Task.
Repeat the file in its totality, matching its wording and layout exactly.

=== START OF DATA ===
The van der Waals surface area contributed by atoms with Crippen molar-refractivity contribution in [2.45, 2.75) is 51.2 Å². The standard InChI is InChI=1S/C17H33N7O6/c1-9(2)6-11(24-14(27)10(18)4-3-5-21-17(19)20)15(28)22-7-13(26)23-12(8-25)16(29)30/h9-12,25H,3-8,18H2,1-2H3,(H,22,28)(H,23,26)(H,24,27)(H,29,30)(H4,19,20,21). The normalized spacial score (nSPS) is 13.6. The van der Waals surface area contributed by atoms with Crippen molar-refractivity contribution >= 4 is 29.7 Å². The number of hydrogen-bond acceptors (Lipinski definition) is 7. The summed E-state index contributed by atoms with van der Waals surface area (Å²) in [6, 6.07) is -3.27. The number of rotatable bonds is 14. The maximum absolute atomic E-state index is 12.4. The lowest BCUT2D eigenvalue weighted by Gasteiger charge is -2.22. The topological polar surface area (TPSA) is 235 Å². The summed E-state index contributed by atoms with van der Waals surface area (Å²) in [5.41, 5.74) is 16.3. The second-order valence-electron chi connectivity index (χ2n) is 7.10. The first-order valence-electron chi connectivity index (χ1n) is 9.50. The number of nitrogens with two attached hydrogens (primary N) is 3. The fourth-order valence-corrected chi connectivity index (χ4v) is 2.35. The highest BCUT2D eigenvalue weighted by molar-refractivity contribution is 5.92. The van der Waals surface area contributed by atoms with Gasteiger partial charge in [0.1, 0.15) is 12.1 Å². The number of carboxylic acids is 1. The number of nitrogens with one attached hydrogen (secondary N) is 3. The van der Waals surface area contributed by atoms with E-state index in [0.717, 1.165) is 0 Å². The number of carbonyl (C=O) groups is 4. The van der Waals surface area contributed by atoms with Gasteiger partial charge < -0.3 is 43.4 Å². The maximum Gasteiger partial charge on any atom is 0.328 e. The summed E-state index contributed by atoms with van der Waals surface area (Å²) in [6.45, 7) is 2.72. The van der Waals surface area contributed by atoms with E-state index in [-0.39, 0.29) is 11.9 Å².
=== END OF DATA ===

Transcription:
The van der Waals surface area contributed by atoms with Crippen molar-refractivity contribution in [2.45, 2.75) is 51.2 Å². The standard InChI is InChI=1S/C17H33N7O6/c1-9(2)6-11(24-14(27)10(18)4-3-5-21-17(19)20)15(28)22-7-13(26)23-12(8-25)16(29)30/h9-12,25H,3-8,18H2,1-2H3,(H,22,28)(H,23,26)(H,24,27)(H,29,30)(H4,19,20,21). The normalized spacial score (nSPS) is 13.6. The van der Waals surface area contributed by atoms with Crippen molar-refractivity contribution >= 4 is 29.7 Å². The number of hydrogen-bond acceptors (Lipinski definition) is 7. The summed E-state index contributed by atoms with van der Waals surface area (Å²) in [6, 6.07) is -3.27. The number of rotatable bonds is 14. The maximum absolute atomic E-state index is 12.4. The lowest BCUT2D eigenvalue weighted by Gasteiger charge is -2.22. The topological polar surface area (TPSA) is 235 Å². The summed E-state index contributed by atoms with van der Waals surface area (Å²) in [5.41, 5.74) is 16.3. The second-order valence-electron chi connectivity index (χ2n) is 7.10. The first-order valence-electron chi connectivity index (χ1n) is 9.50. The number of nitrogens with two attached hydrogens (primary N) is 3. The fourth-order valence-corrected chi connectivity index (χ4v) is 2.35. The highest BCUT2D eigenvalue weighted by molar-refractivity contribution is 5.92. The van der Waals surface area contributed by atoms with Gasteiger partial charge in [0.1, 0.15) is 12.1 Å². The number of carboxylic acids is 1. The number of nitrogens with one attached hydrogen (secondary N) is 3. The van der Waals surface area contributed by atoms with E-state index in [0.717, 1.165) is 0 Å². The number of carbonyl (C=O) groups is 4. The van der Waals surface area contributed by atoms with Gasteiger partial charge < -0.3 is 43.4 Å². The maximum Gasteiger partial charge on any atom is 0.328 e. The summed E-state index contributed by atoms with van der Waals surface area (Å²) in [6.45, 7) is 2.72. The van der Waals surface area contributed by atoms with E-state index in [-0.39, 0.29) is 11.9 Å².